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the strength of our system. >> i am a sophomore in the foreign service. i want to shift the focus to asia. just wondering. the issues considering china and its neighbors are seen as the issue of a rising power challenging the listening power and challenging the united states. how locked are we in looking at the situation in that kind of framework for is there any other realistic way we can tackle the issues we are facing in the west pacific and a different framework without looking at china as a political adversary and is there a realistic way to deal with that? >> maybe you can pick that up first and deal with south china sea issues/asia and that context
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as well? >> our relationship with china needs to be looked at in the light of the new world. not the 20th century world. i don't think this is a 0 sum game between us and the chinese. they are a rising power. they are getting stronger. they have had enormous economic success and they have enormous political problems. all kinds of problems. as you look at the issues around the world. the general issues that preoccupy us, we and the chinese are not fundamentally at loggerheads on any of them. this is a relationship where we didn't use to see the chinese
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anywhere. when nixon went to china in 1972 we had no contact except in korea, no contact with them at all. that developed only gradually and now we run into them in all kinds of different areas and we have very different ideas. different histories, different cultures, different methods of thinking. very different people. i don't see the irreconcilable bloody when we look at rising powers like germany in the late nineteenth century or japan before world war ii. i don't think we ought to look at it that way. the south china sea is a very
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interesting and complicated issue. it came apart couple of years ago and it is not clear exactly who brought it up. whether we did or whether the chinese did. that the issue relates to a line that the chinese some centuries ago drew in the arianna as being the chinese border and modern law as to how you differentiate territory as sovereign territory, as your exclusive economic zone and other things. it is a very complicated issue and we are not taking a position on what we are seeing as it needs to be worked out by the parties. the chinese want to work it out bilaterally because they are the big guy and all the others are the individual little guys.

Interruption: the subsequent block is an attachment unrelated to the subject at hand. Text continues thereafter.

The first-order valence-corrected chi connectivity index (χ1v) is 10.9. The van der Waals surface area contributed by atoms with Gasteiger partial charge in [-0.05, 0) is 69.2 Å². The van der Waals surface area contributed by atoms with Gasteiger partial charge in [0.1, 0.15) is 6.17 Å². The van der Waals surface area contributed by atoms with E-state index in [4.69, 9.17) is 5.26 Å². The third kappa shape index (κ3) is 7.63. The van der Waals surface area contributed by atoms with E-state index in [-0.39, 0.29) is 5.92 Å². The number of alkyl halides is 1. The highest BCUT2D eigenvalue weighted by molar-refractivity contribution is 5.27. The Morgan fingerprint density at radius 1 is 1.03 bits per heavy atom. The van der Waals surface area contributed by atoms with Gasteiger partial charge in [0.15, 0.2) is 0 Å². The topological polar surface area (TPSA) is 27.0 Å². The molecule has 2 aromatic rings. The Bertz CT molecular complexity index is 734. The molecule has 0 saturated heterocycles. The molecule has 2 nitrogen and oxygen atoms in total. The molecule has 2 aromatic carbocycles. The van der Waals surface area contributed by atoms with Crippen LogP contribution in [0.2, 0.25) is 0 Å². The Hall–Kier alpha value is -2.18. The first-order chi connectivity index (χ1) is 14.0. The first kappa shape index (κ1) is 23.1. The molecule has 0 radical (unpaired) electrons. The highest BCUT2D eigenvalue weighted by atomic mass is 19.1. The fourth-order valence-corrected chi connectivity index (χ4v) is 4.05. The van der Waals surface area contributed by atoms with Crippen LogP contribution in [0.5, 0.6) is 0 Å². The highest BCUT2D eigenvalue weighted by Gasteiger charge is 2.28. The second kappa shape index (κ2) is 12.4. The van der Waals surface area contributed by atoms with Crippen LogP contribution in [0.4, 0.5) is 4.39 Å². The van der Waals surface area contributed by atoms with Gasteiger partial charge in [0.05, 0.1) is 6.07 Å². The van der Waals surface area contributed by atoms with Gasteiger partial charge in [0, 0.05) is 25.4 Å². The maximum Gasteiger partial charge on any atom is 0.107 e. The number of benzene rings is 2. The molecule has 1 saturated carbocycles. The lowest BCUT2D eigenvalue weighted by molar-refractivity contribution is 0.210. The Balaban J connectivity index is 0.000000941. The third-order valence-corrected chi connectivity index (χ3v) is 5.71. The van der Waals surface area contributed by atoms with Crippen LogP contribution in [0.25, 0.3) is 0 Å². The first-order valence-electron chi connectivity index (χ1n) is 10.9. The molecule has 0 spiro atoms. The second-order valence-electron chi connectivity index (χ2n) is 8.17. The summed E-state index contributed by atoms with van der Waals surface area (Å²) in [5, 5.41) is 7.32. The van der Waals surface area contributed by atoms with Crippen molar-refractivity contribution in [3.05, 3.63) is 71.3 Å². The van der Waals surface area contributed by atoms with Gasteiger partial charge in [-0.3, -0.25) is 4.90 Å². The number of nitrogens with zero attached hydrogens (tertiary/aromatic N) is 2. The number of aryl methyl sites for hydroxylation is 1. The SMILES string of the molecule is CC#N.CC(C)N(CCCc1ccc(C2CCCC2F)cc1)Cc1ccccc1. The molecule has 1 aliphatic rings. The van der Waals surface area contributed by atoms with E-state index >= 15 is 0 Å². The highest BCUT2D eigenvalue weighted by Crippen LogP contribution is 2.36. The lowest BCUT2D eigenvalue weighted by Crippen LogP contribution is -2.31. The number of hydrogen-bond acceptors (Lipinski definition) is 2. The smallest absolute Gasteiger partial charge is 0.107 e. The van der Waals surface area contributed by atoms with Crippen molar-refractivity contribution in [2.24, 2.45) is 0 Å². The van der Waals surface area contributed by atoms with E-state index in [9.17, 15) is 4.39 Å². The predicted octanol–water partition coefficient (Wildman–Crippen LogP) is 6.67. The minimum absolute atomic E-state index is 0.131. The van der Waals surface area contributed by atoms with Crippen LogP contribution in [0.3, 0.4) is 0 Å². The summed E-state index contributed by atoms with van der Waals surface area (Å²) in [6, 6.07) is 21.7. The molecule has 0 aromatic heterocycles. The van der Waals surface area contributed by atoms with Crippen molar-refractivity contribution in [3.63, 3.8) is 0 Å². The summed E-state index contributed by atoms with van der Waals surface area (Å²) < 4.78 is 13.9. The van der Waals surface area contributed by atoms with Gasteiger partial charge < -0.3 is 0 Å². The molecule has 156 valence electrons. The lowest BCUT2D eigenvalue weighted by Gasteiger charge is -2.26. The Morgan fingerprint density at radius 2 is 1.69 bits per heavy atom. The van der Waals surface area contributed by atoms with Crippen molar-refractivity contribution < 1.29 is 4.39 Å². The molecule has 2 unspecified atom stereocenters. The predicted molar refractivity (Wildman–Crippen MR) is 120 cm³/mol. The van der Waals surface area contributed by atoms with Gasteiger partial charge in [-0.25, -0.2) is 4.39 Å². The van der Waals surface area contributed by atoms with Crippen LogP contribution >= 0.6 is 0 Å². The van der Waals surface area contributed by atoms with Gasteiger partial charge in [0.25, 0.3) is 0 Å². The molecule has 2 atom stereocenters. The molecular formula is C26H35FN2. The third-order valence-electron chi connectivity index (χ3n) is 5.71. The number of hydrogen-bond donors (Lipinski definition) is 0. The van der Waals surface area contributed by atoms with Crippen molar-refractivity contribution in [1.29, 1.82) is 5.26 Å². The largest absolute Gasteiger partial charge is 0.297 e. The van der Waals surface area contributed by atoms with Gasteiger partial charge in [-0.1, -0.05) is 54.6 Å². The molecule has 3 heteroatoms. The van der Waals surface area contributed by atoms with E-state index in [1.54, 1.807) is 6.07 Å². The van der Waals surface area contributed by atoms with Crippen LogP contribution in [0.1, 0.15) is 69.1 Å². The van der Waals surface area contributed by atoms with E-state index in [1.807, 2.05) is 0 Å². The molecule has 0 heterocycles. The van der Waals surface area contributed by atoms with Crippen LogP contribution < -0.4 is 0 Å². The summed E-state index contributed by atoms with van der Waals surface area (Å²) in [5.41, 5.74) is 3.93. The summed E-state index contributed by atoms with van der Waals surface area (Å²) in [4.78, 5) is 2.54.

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but this is a part of if you will minuet between the chinese growing self-confidence and wanting to assert themselves and their sovereignty farther and farther from their shores and as insisting on freedom of the seas and the rights of passage and so on. i think it is not a fundamental issue. it could become a very vexatious issue if it is not carefully handled. but i believe we can handle it carefully and that we will handle it carefully. it would be helpful if the u.s. senate would ratify the law of the sea convention because we have no standing right now. >> i completely agree with
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general snowcroft. when i heard the term of its high winds. words are important. people you are pivoting towards interpret it one way if you are european or south american you are saying to a global influential nation that causes think tank business and what does that mean. >> we want to pivot with our allies -- it is rebalance. the pivot is out of the bag.
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but it is important. words are important and we should choose an carefully. sometimes actions speak louder than words. >> i also want to say as a former basketball player, general jones knows about pivots. >> a lot about bench time too. [laughter] >> i was able to study the game. >> chinese last year asked me to explain to him what pivot really means in english. >> thank you for joining us. i am a senior in college at georgetown. this question is relevant two years back with a god burning organized by after jones in